The meteor that rocked Russia wasn't expected and it injured nearly 1,000 people.
Its bright beaming light barreled through the sky and then instantly the meteor created destruction.
Its fireball, the largest reported in more than a century, shattered windows and crumpled walls. People though they were under attack.
"They're bombing," one man says as fragments of the rock crashed to the ground.
One chunk left a large hole in a frozen lake. Most of the injuries came from shattered glass and building debris.
It was a different object from outer space that drew a crowd of people to the Franklin Institute on Friday.
Eyes were glued to the screen at 2:25 in the afternoon as a 150-foot asteroid passed by the Earth from 17,000 miles away.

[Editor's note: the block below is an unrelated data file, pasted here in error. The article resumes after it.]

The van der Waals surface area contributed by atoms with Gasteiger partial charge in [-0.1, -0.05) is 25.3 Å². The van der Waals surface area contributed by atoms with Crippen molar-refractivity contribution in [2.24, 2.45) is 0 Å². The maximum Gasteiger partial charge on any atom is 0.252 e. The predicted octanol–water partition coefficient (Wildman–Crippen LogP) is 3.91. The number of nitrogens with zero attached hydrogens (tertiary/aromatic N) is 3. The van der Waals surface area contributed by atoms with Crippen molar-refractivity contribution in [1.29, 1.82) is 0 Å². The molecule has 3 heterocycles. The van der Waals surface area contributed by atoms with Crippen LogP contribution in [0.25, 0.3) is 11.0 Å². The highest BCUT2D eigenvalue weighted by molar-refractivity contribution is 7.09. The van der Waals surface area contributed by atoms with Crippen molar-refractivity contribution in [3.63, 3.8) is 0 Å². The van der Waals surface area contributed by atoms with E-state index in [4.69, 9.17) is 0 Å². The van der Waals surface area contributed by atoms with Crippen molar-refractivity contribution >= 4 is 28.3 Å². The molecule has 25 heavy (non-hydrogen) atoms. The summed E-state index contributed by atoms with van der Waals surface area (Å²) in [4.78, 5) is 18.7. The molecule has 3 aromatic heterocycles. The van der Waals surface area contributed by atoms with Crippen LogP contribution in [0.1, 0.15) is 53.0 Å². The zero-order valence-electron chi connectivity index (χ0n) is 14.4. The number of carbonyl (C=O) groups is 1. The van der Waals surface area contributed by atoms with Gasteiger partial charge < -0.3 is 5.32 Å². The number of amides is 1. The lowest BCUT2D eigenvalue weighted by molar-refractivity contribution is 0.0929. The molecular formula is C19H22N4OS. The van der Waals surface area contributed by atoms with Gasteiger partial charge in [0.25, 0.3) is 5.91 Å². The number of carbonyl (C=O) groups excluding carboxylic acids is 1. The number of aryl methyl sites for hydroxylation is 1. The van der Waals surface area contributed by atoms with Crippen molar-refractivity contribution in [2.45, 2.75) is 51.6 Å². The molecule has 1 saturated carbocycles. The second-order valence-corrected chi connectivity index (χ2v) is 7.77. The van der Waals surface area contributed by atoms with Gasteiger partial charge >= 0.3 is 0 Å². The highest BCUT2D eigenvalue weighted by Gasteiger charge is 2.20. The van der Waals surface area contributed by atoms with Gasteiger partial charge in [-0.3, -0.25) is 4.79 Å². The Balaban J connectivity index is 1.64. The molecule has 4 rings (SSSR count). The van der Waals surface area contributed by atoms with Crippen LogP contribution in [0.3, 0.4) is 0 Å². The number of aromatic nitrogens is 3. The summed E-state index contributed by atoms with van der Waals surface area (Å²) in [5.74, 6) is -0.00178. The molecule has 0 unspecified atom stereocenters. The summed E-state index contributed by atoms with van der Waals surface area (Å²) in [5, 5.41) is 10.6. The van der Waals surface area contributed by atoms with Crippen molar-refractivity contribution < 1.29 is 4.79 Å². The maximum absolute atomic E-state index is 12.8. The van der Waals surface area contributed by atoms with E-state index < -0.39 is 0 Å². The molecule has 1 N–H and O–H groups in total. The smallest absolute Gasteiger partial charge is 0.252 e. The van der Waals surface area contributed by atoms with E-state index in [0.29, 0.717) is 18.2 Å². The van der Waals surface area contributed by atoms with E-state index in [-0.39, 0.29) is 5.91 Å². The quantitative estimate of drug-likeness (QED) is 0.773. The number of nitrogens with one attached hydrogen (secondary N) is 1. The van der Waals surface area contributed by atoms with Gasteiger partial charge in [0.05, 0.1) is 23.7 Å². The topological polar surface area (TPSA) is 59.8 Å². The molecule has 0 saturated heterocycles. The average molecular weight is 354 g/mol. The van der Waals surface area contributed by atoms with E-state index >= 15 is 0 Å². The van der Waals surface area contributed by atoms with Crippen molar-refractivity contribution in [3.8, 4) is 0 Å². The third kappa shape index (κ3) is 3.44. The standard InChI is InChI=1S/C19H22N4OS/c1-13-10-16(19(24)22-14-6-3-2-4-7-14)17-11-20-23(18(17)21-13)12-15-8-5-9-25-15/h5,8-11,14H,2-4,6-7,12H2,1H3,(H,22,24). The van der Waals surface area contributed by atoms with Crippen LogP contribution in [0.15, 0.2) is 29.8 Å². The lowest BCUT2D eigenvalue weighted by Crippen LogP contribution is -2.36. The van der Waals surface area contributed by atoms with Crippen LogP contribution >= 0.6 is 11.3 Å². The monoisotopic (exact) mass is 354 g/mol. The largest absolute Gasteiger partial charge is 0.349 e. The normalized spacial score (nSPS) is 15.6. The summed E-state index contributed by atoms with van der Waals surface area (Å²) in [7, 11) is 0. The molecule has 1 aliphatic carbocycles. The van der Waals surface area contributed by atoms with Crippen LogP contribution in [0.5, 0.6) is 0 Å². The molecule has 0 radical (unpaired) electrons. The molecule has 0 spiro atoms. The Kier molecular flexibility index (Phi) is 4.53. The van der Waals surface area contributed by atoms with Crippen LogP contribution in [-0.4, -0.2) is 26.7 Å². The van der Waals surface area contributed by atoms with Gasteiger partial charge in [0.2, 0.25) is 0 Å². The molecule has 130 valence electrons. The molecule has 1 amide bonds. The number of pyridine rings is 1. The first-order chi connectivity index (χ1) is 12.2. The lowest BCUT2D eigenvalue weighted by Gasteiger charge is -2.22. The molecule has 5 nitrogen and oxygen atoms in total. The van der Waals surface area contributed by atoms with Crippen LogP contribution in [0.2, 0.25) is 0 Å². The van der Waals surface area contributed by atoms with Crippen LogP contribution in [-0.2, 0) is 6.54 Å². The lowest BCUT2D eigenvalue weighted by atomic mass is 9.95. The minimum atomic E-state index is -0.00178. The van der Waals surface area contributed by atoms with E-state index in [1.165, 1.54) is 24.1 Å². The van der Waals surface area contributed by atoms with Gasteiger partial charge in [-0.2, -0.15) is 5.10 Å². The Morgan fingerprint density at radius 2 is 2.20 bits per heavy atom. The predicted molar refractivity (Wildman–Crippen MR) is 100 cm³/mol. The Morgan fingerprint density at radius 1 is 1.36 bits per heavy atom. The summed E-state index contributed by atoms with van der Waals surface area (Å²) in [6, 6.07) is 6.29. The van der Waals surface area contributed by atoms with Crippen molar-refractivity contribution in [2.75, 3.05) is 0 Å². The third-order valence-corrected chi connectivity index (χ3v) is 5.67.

Astronomers had been keeping a close watch on the asteroid, which safely kept its distance, still the cosmic coincidence had everyone abuzz.
"Completely unrelated and an amazing coincidence of cosmic activity," said Mickey Maley, Museum Program Supervisor.
"I was amazed it hurt people, it was almost upsetting - a little town to be so disrupted," said Robert Runser.
Runser and his twin girls drove to the Franklin Institute from Maryland to learn more about the historic day in science. Astronomers used videos, props and live instruction to help break it down.
"We thought this was a marvelous, teachable movement - an opportunity to help people understand how bodies in the solar system interact with one another," said Derrick Pitts, Chief Astronomer.
Many scientists believe the two cosmic events that happened is a sign that we need to pay better attention to our solar system.